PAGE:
By Chimwemwe Mphande, MANA
National Initiative for Civic Education Trust (NICE) in Machinga has started door-to-door sensitisation meetings with households on COVID-19 prevention measures.
NICE’s Civic Education Officer for the district, Bowlender Muonjeza has described the approach as the most convenient way of reaching out to people to have serious COVID-19 discussions especially on the Government’s new preventive measures it has put in place.
“We want to be in line with these measures, hence the door-to-door approach of disseminating COVID-19 control messages to communities,” he said.
The exercise is being done by NICE volunteers together with area civic education coordinators that are spread across the district who are interacting with the communities on how they could participate in public life whilst observing COVID-19 preventive measures.
Liwonde Main Market’s traders vice-chairperson, Abudu Bisa said they are doing everything possible to inform each other about ways of preventing COVID-19.
He, however, said the market lacks hand washing facilities, saying only those trading in food such as restaurants, have managed to place buckets and soap at their business premises.
“Our committee will make sure that all people plying their trade including those coming to buy goods and services are well informed about COVID-19.
“We will also emulate the NICE-approach of meeting individuals one by one,” he said.
Vice-chairperson for Minibus Association of Malawi-Liwonde Chapter, Patrick Kawechere also promised to continue sensitising minibus drivers, conductors and passengers on the preventive measures.
“We will make sure that passengers are not crowded in minibuses and that drivers, conductors and passengers wash their hands frequently,” he said.
However, Kawechere asked organisations to support them with hand washing facilities, saying buckets at the bus depot were not enough to serve the many of its patrons.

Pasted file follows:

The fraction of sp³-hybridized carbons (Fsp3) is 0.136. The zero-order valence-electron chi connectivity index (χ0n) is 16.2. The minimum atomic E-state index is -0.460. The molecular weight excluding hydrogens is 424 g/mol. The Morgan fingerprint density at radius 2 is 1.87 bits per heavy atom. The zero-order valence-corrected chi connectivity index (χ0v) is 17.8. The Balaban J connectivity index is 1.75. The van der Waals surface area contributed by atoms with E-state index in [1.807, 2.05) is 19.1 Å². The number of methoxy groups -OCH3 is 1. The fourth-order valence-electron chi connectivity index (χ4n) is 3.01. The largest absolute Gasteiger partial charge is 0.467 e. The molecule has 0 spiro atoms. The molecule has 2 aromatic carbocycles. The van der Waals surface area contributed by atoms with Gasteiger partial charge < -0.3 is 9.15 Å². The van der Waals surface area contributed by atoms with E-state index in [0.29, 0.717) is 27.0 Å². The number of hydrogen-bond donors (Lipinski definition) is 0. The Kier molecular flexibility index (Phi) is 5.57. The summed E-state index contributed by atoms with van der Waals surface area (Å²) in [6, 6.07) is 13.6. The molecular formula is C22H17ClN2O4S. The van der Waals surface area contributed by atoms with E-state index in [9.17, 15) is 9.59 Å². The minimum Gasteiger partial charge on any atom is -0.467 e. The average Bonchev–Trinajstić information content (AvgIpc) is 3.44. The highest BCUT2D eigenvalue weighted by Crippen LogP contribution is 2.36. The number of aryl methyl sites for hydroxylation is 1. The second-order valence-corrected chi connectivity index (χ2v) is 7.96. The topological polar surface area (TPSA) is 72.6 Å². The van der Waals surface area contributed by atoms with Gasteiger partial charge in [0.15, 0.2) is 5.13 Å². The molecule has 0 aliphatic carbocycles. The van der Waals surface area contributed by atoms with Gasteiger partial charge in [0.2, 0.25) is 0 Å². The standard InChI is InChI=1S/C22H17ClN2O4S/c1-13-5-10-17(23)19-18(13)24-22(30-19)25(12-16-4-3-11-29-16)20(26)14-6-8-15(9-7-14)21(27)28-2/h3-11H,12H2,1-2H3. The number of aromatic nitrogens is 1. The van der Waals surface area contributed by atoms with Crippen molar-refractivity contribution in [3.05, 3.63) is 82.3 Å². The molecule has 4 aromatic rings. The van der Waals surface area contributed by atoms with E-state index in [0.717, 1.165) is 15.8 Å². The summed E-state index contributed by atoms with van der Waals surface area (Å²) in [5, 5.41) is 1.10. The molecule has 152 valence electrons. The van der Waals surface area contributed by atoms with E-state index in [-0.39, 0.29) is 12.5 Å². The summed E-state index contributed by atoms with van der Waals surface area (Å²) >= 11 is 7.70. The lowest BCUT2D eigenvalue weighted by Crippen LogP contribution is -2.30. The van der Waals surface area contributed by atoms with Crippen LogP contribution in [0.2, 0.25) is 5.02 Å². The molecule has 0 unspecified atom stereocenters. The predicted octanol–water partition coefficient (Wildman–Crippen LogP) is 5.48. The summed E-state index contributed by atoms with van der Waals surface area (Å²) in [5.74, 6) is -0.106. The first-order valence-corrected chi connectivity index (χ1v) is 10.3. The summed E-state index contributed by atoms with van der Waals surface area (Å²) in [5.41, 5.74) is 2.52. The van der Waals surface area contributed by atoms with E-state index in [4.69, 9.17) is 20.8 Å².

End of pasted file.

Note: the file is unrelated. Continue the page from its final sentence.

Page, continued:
Meanwhile, Lilongwe Social Welfare Office in liaison with Youth Net and Counseling (YONECO), has embarked on repatriating beggars and their families from the streets to their original homes to protect them from the COVID-19 pandemic.
Social Welfare Officer, Jean Nthengwe said they were targeting street kids having observed that they have not been observing COVID-19 preventive measures and that are at high risk of being infected.
Nthengwe said they carried out an assessment showed that they live to survive and do not care about any development that endangers their lives.
She said her office, in liaison with YONECO, was prompted to engage the kids and make follow up of where they come from to assess if they can be repatriated, but also engage their guardians on the possibility of repatriating them.
“We engaged with parents of the children after getting detailed information from the scouted children,” she said.
Nthengwe added that two families of some girls they approached engaged agreed to be repatriated to their homes in Dedza and Chiradzulu but asked to be supported financially upon their return.
“We have currently engaged different stakeholders to support us with resources to assist in the repatriation which will require transportation and food starter packs.”—Additional reporting by Chimwemwe Njoloma